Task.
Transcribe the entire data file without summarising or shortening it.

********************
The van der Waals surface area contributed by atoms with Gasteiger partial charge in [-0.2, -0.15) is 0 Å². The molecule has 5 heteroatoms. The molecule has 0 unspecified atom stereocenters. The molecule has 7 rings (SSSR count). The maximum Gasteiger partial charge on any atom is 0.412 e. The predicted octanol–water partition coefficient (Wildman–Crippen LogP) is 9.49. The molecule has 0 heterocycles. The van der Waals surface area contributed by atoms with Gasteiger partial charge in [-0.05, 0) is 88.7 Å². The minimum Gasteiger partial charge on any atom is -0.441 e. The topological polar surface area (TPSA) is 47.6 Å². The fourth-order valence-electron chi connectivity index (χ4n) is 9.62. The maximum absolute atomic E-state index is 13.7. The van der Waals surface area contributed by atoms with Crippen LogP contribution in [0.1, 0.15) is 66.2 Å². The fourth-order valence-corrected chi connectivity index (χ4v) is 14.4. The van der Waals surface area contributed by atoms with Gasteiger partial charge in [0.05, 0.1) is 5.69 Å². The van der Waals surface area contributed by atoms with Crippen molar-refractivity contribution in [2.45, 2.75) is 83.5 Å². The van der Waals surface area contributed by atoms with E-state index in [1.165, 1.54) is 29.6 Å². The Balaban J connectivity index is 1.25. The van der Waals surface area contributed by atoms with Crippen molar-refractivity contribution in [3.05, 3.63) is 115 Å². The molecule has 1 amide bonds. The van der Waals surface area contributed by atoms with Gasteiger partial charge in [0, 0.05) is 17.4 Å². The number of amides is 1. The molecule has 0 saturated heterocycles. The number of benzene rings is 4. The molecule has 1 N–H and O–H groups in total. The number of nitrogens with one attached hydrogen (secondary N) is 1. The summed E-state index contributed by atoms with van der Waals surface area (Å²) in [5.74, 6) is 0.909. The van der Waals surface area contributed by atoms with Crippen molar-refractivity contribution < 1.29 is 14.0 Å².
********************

The van der Waals surface area contributed by atoms with Gasteiger partial charge in [-0.2, -0.15) is 0 Å². The molecule has 5 heteroatoms. The molecule has 0 unspecified atom stereocenters. The molecule has 7 rings (SSSR count). The maximum Gasteiger partial charge on any atom is 0.412 e. The predicted octanol–water partition coefficient (Wildman–Crippen LogP) is 9.49. The molecule has 0 heterocycles. The van der Waals surface area contributed by atoms with Gasteiger partial charge in [-0.05, 0) is 88.7 Å². The minimum Gasteiger partial charge on any atom is -0.441 e. The topological polar surface area (TPSA) is 47.6 Å². The fourth-order valence-electron chi connectivity index (χ4n) is 9.62. The maximum absolute atomic E-state index is 13.7. The van der Waals surface area contributed by atoms with Crippen LogP contribution in [0.1, 0.15) is 66.2 Å². The fourth-order valence-corrected chi connectivity index (χ4v) is 14.4. The van der Waals surface area contributed by atoms with Gasteiger partial charge in [0.05, 0.1) is 5.69 Å². The van der Waals surface area contributed by atoms with Crippen molar-refractivity contribution in [2.45, 2.75) is 83.5 Å². The van der Waals surface area contributed by atoms with E-state index in [1.165, 1.54) is 29.6 Å². The Balaban J connectivity index is 1.25. The van der Waals surface area contributed by atoms with Crippen molar-refractivity contribution in [3.05, 3.63) is 115 Å². The molecule has 1 amide bonds. The van der Waals surface area contributed by atoms with Gasteiger partial charge in [0, 0.05) is 17.4 Å². The number of amides is 1. The molecule has 0 saturated heterocycles. The number of benzene rings is 4. The molecule has 1 N–H and O–H groups in total. The number of nitrogens with one attached hydrogen (secondary N) is 1. The summed E-state index contributed by atoms with van der Waals surface area (Å²) in [5.74, 6) is 0.909. The van der Waals surface area contributed by atoms with Crippen molar-refractivity contribution < 1.29 is 14.0 Å².